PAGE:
A Midsummer Night's Dream. The cast for A Midsummer Night's Dream, the first offering in this year's Colorado Shakespeare Festival, has many strengths. When did you last even notice who played First Fairy? Or Peter Quince? When the former is Nicole Bruce and the latter Greg West, you notice and remember. And all of the other performers provide moments of insight and pure delight. The wonderful thing is that while the people on stage are clearly enjoying themselves, nobody's self-absorbed, hamming it up or stepping on anyone else's toes, thanks to director Geoffrey Kent's terrific structure and pacing. Kent's approach to Shakespeare is respectfully disrespectful. He lets his actors improvise comic bits and mess with the text, as when Puck — who sports vivid new accoutrements almost every time he appears — asks an audience member if she likes his hat. But while there are all kinds of silly bits of business, the goofing never gets in the way of the dialogue. You can understand exactly what's being said and what each character is feeling, even as the four young lovers scream insults at each other and launch physical attacks. This Dream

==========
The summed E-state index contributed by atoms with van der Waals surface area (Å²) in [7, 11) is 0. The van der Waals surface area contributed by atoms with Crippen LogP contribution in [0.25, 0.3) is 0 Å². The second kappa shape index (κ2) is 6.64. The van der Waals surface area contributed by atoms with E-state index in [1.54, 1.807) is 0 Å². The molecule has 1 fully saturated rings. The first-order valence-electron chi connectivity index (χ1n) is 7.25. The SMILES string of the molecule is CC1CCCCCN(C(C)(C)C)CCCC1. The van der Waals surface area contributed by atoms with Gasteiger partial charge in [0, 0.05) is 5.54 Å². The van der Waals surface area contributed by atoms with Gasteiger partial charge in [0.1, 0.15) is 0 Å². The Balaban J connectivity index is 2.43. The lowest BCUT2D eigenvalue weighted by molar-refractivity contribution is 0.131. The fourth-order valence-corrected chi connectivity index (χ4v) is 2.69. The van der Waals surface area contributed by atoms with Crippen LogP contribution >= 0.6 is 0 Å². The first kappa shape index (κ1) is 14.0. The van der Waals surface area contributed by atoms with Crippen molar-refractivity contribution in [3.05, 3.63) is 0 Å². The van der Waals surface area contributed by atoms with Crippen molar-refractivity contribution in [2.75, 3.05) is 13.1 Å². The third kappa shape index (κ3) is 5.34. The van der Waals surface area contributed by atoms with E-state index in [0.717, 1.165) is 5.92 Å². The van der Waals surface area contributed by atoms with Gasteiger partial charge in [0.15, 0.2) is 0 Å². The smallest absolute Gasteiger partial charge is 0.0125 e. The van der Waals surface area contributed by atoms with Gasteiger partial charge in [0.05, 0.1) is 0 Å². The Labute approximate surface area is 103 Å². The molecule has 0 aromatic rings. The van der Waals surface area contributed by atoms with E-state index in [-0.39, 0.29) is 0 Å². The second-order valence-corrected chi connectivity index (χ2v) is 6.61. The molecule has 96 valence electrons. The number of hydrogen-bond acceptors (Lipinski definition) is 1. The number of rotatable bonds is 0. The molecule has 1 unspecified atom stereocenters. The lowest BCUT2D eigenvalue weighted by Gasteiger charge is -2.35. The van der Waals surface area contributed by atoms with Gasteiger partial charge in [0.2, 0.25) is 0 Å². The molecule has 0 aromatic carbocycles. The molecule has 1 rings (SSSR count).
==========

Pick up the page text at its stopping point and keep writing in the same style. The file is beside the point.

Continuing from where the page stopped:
is set in the 1920s. Director Geoffrey Kent chose the period because women were testing limits then and demanding their rights. So this Hermia (forbidden by her father to wed Lysander) and Helena (in love with Demetrius, who loves Hermia) are both as strong-willed as they are ridiculous in their moony-eyed search for love. Titania is pretty tough, too. Even as she squabbles with her king, Oberon, and makes a swoony ass of herself over Bottom, she's as secure in her right to rule the universe — or at least the English countryside — as the Queen of England herself, whether Victoria or (either) Elizabeth. Presented by the Colorado Shakespeare Festival through August 8, Mary Rippon Theatre, University of Colorado at Boulder, 303-492-0554, Reviewed June 13.